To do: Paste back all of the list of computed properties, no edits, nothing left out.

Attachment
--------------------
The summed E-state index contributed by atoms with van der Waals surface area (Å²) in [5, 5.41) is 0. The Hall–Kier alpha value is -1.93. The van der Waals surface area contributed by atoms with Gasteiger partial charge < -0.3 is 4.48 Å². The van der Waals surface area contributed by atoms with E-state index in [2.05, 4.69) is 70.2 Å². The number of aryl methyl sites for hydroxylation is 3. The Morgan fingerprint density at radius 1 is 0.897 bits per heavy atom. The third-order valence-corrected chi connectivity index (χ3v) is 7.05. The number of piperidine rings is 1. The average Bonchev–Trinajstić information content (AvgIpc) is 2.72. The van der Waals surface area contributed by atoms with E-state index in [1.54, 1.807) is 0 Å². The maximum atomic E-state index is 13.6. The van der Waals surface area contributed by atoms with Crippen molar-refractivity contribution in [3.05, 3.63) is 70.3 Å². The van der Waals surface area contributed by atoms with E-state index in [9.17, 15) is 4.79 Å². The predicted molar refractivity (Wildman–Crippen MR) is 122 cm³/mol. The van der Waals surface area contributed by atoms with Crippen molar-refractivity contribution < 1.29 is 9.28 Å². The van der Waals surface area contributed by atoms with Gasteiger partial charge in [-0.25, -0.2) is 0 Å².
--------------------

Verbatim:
The summed E-state index contributed by atoms with van der Waals surface area (Å²) in [5, 5.41) is 0. The Hall–Kier alpha value is -1.93. The van der Waals surface area contributed by atoms with Gasteiger partial charge < -0.3 is 4.48 Å². The van der Waals surface area contributed by atoms with E-state index in [2.05, 4.69) is 70.2 Å². The number of aryl methyl sites for hydroxylation is 3. The Morgan fingerprint density at radius 1 is 0.897 bits per heavy atom. The third-order valence-corrected chi connectivity index (χ3v) is 7.05. The number of piperidine rings is 1. The average Bonchev–Trinajstić information content (AvgIpc) is 2.72. The van der Waals surface area contributed by atoms with E-state index in [1.54, 1.807) is 0 Å². The maximum atomic E-state index is 13.6. The van der Waals surface area contributed by atoms with Crippen molar-refractivity contribution in [3.05, 3.63) is 70.3 Å². The van der Waals surface area contributed by atoms with E-state index in [9.17, 15) is 4.79 Å². The predicted molar refractivity (Wildman–Crippen MR) is 122 cm³/mol. The van der Waals surface area contributed by atoms with Crippen molar-refractivity contribution < 1.29 is 9.28 Å². The van der Waals surface area contributed by atoms with Gasteiger partial charge in [-0.25, -0.2) is 0 Å².